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JABS FOR JOBS: Dr Hilary explains why over half of the public expect mandatory vaccines to work


Would you expect your boss to demand you were fully vaccinated before returning to the office?

New research of 5,000 workers across various sectors has found that half expect their employer to introduce a mandatory vaccination policy, while a third say it would be reckless not to - but what do the experts think we can expect? Here’s Dr Hilary Jones

What we know is that well over fifty million Brits have had a vaccine - that’s over thirty four million who’ve had their first dose, and over fifteen million who’ve had both.

Vaccine hesitancy is still prevalent - but here in the UK, it’s amongst the lowest in the world - with recent figures suggesting it’s around just 6% - other polling says it could be slightly higher.

There are free tools for employers to use - including the likes of VaccTrack lite - offering advice - ultimately though, it’s all about education says Dr Hilary.

More from the research by brighthr below:

Half of workers expect bosses to enforce mandatory vaccinations
Only 17% have discussed this with their company
Third say it would be reckless of their employer NOT to make vaccines mandatory
Interviews available with Alan Price, CEO of employment law advice company & HR software provider Bright HR

Half of Britain’s workers will expect their bosses to demand a vaccine passport before they can return to their workplace, according to a new study of 5,000 British workers across various sectors by BrightHR.

It also found only 17% have had a conversation about their companies’ policy on vaccines, but over a third said they expect it will be mandatory.

A fifth of Brits admit they would fear for their health if their employers refused to make the vaccine mandatory for staff. However, opinions on the introduction of mandatory vaccinations are split, while nationally a third think it would be reckless of their employer NOT to introduce a policy on vaccinations, almost two thirds say it is far too controlling for an employer to introduce such measures.

When it comes to industry specifics, workers in the hospitality industry lead the charge in agreeing mandatory vaccines are a good idea at 44%, compared to 24% of office workers, 21% of key workers and a quarter of decision makers.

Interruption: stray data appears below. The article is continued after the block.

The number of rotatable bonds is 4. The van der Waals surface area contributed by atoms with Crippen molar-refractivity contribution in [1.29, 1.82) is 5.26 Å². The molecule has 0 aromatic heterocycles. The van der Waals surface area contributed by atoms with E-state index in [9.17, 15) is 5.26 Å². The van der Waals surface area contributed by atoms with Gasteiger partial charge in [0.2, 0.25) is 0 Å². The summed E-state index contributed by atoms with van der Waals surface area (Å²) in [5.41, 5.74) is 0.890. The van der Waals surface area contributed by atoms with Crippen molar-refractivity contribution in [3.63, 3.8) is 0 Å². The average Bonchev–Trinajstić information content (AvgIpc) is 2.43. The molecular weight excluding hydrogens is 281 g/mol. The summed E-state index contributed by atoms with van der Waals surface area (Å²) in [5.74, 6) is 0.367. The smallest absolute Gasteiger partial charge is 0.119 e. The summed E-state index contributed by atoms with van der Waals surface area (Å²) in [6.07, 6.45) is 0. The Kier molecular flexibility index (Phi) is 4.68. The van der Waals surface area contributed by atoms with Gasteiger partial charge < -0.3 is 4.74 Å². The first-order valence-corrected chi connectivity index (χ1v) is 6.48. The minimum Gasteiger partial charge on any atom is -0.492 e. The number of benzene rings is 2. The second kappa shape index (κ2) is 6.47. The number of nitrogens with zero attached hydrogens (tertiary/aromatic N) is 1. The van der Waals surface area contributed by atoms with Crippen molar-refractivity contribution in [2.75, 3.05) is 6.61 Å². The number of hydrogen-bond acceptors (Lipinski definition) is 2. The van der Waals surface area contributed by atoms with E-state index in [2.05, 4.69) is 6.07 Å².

However, 45% said they worry that creating a ‘jabs for jobs’ policy would put unnecessary pressure on people who didn’t wish to be vaccinated. Over a third said they would worry about people who were not safe to have the vaccine pushing to get one to protect their income.

Of the 1,000 business decision makers polled almost half said they have talked about their views and company policy on making vaccines mandatory and the majority of staff agreed with their views, whilst a third said they have yet to discuss this with their staff.

According to the research 1 in 10 (13%) don’t plan on taking up the vaccine offered to them due to concerns over side effects. Although they are not the only ones who worry about side effects, with two thirds of workers worried about taking time off if they develop side effects from their vaccine. This is of particular concern to hospitality workers, who for many have only just started to return to work. Over three quarters of staff working in hospitality would be concerned with taking time off if they were to experience side effects from the vaccine, followed by business leaders (68%).

For office workers 47% say they would have concerns over using shared facilities such as lifts, kitchens and toilets with other companies who might have different views on vaccines. Although 80% say they trust their employer to keep a workplace clean and hygienic.

Whilst 50% say in general they think that policies on vaccines are too controlling, when it comes to specific settings such as working with medically vulnerable people 70% say that people working in that area should be made to have the vaccine.

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